Place the sausage links into a large pan and cover with water. Bring to a boil, then lower heat and simmer the sausage for approximately 7-10 minutes. Remove the sausage to a plate, drain the water from the pan, dry pan with a paper towel, and return the sausage to the pan. Brown sausage on each side and then put the sausage on a plate once more. Allow to cool.

Start boiling the water for the pasta and cook according to directions. Once the sausage has cooled slightly, cut it at a slight angle to give you elongated medallions that mimic the shape of the pasta.

Saute the peppers in the pan until they are crisp-tender, then add the sausage back to the pan to heat through.

Once the pasta is done, drain and return to the pot or place in a large bowl. Add the pesto to coat and toss gently with a spoon.

This was after one jar of pesto:

It didn’t look like nearly enough, so I added the second one. That looked good, but then I put in the peppers and sausage and most definitely needed the third jar. So in it went.

Fold in the peppers and sausage. Add more pesto as desired. Serve warm in a bowl with copious amounts of freshly grated cheese on top.

I cannot even tell you how much I love my microplane grater that M gave me for Christmas. It grates everything: cheese, spices, citrus . . . it is the best thing in the entire world. And there is NOTHING better than freshly grated Parmesan.

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Can’t wait to try these, by sharon

May 19, 2008

Got my monthly copy of Everyday Food in the mail today, and saw these three drinks. Because I have a tendency to lose or forget about things I want to try, I’m posting them here. But all credit goes to Everyday Food, the June 2008 issue. Good enough, legal people? Here we go:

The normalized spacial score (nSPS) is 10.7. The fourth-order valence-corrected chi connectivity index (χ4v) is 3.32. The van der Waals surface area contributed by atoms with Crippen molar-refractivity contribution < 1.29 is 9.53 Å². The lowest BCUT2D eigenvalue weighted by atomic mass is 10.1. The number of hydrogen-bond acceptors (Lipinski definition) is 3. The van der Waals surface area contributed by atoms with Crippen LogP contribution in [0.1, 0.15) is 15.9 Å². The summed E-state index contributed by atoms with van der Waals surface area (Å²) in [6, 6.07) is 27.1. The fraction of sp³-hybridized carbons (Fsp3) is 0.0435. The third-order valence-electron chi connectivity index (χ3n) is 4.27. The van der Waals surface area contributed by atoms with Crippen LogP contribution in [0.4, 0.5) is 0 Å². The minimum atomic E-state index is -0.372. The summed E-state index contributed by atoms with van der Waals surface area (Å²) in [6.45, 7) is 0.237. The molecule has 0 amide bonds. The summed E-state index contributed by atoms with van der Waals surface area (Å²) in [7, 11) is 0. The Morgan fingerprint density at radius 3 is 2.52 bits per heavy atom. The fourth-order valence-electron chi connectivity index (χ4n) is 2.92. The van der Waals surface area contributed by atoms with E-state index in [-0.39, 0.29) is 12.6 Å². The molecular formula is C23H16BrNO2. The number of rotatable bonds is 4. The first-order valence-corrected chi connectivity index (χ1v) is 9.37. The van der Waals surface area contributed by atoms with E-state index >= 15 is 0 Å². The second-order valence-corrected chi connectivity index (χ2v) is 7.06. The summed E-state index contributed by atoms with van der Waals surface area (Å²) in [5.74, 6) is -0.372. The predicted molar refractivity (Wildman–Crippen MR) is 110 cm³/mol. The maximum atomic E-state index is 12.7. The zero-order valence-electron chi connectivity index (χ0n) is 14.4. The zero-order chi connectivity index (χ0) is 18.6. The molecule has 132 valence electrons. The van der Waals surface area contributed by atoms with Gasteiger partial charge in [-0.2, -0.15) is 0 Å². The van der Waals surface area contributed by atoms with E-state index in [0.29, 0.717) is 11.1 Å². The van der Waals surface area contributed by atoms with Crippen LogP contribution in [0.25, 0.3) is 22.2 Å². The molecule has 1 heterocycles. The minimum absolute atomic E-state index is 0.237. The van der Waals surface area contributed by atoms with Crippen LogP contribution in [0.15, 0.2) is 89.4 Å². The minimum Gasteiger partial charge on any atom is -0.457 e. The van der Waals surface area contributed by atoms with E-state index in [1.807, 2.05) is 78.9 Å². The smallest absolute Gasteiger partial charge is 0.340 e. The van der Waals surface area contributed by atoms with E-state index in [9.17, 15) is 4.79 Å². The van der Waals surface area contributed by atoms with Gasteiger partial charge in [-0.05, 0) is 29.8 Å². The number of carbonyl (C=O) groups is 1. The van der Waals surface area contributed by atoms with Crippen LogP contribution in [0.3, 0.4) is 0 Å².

Hibiscus-Honey Iced Tea

6 hibiscus tea bags
1/2 cup honey
1 cup fresh lime juice (from 8 to 10 limes)
1 cup light rum (optional)

In a large heatproof pitcher, combine tea bags, honey, and 5 cups boiling water; let steep 10 minutes. Discard tea bags. Add lime juice, rum (if using), and 3 cups cold water. Refrigerate until cold, at least 1 hour (and up to 1 week). Serve over ice. SERVES 8

Tropical Ginger Punch

3 cups orange juice
3 cups pineapple juice
1 tablespoon finely grated peeled fresh ginger
2 cups vodka (optional)
4 cups (32 ounces) chilled ginger ale or club soda
orange wedges, for garnish (optional)

In a large pitcher, stir together orange juice, pineapple juice, ginger, and vodka (if using). Refrigerate until cold, at least 1 hour (and up to 1 week). Just before serving, stir in ginger ale. Serve over ice, garnished with orange wedges, if desired. SERVES 8

Thyme Lemonade

1 1/2 cups sugar
1 bunch fresh thyme, plus sprigs, for garnish (optional)
2 cups fresh lemon juice (from about 10 lemons)
1 cup gin (optional)

In a medium saucepan, bring sugar, thyme, and 1 cup water to a boil; stir until sugar is dissolved, about 2 minutes. Stir in lemon juice, gin (if using), and 6 cups cold water; strain into a large pitcher. Refrigerate until cold, at least 1 hour and up to 1 week). Serve over ice, garnished with thyme sprigs, if desired. SERVES 8

Make this now, by sharon

May 6, 2008

If I had a food processor (hint hint to people, my birthday is soon) then I would be making this nonstop. In fact, I used to make it nonstop and many people were grateful and they loved me immensely. I bring to you . . .

The Best Hummus

3 large cloves of garlic
Two 15 ½-ounce cans of chickpeas (garbanzo beans), drained and rinsed
¼ cup tahini
¼ cup fresh lemon juice
1 ¾ teaspoons salt
½ teaspoon ground cumin
½ cup extra virgin olive oil

Chop garlic in food processor. Add chickpeas and puree until they’re almost smooth. Add tahini, lemon juice, salt, and cumin. With the machine running, slowly add the oil until it is fully incorporated the hummus is creamy. Taste and add more seasoning or lemon juice as needed. Serve with warm or grilled pita wedges.

Of course, this tastes amazing with additions like sun-dried tomatoes or roasted red pepper. Do whatever you want, experiment. There was one place in Lafayette that served their hummus with those two ingredients, kalamata olives AND feta cheese over the hummus. It was like a giant salad on a plate. And now I’m really hungry and craving that so REALLY, someone should buy me a food processor. Now.